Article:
Marine Gen. Joseph Dunford last weekend became the first Joint Chiefs chairman ever to address the United Nations, where he called for more women in U.N. peacekeeping missions.
"I'd like to highlight there's a growing need for women to serve as peacekeepers," said Dunford, who as Marine Corps commandant was one of the last holdouts to opening all combat positions to women in the U.S. military.
"During my deployments to Iraq and later as the commander of the International Security Assistance Force in Afghanistan, I learned firsthand that women are an important part of an effective response to today's challenges," Dunford said Saturday at a forum on peacekeeping at U.N. headquarters in New York.
"Women not only add to the capability of our own forces, they have a unique ability to connect with local populations in areas of instability," Dunford said.
The U.N. currently funds at more than $7 billion annually numerous peacekeeping missions worldwide, including in Abyei (Sudan), the Central African Republic, Côte d’Ivoire, Cyprus, Darfur, Democratic Republic of the Congo, Golan, Haiti, Kosovo, Liberia, Mali, Somalia, South Sudan and Western Sahara.
Current peacekeeping operations involve more than 121,000 troops, police and civilians in increasingly dangerous efforts to cope with the chaos of failing states. Since 1948, more than 3,700 UN peacekeepers have been killed on missions.
Dunford said it was a "personal priority for me" to improve the discipline and professionalism of the missions, which have been plagued by charges of corruption and sexual assault against local populations.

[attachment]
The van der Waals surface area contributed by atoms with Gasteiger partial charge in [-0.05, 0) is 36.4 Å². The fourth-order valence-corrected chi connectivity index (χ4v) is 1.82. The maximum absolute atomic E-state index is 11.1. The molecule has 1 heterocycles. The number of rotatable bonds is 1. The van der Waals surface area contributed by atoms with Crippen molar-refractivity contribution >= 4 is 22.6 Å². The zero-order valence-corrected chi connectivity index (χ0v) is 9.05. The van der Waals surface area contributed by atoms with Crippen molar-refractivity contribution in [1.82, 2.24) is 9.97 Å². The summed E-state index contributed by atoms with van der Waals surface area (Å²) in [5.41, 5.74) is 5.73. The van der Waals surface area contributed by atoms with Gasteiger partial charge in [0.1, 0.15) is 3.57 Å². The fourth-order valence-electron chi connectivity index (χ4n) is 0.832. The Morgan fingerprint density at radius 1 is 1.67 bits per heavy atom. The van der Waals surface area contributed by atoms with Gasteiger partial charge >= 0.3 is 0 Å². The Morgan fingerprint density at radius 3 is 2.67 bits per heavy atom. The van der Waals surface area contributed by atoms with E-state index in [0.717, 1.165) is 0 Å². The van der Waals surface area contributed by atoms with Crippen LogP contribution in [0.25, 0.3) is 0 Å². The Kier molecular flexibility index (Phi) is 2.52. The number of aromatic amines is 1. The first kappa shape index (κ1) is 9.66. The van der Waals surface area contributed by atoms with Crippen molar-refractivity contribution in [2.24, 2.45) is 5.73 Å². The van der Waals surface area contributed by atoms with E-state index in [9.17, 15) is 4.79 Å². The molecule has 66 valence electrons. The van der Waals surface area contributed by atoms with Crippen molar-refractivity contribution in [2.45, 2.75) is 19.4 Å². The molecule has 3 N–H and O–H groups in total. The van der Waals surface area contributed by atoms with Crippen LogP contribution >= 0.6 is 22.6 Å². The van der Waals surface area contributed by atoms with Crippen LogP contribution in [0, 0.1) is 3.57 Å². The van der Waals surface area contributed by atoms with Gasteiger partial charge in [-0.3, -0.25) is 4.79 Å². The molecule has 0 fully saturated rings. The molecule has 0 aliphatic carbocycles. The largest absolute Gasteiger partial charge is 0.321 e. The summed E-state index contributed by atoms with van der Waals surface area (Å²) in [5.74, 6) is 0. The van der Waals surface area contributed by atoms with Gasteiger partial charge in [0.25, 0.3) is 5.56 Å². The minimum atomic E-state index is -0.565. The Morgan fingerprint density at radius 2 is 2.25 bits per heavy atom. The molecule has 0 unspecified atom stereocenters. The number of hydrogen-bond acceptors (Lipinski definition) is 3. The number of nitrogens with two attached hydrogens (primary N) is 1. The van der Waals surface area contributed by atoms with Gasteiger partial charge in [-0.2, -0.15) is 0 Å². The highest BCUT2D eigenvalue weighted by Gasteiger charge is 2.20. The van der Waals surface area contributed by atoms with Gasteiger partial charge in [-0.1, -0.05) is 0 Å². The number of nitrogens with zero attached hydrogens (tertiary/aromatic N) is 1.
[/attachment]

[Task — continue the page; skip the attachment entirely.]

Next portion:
"I think it's clear to all of us that the U.N's record in this area has been mixed -- and there's a lot of reasons for that mixed record -- but chief among them is the hard reality that U.N. peacekeeping missions deal with some of the most challenging and protracted issues on the planet," he said.
"But while many of the challenges are due to the nature of the conflicts, there's other challenges that should concern us all. Problems of ill-disciplined units conducting criminal acts, including sexual assault, problems with corruption, and shortfalls in equipment cannot be blamed on the environment," he said.
Dunford said the need for U.N. peacekeeping missions was likely to grow to meet the challenges of spreading global terrorist networks and transnational threats.
"No nation today can turn away and consider violent extremism somebody else's problem. We have many examples of how the fight can follow us home from fragile states in the form of terrorist acts and the mass migration of those seeking to escape violence," Dunford said.
"Just as the character of war has changed, the nature of U.N. peacekeeping missions has changed," the general added. "Today, two-thirds of all blue-helmeted peacekeepers are serving in active conflict areas, a trend that in my estimation is likely to continue well into the future."
-- Richard Sisk can be reached at Richard.Sisk@Military.com.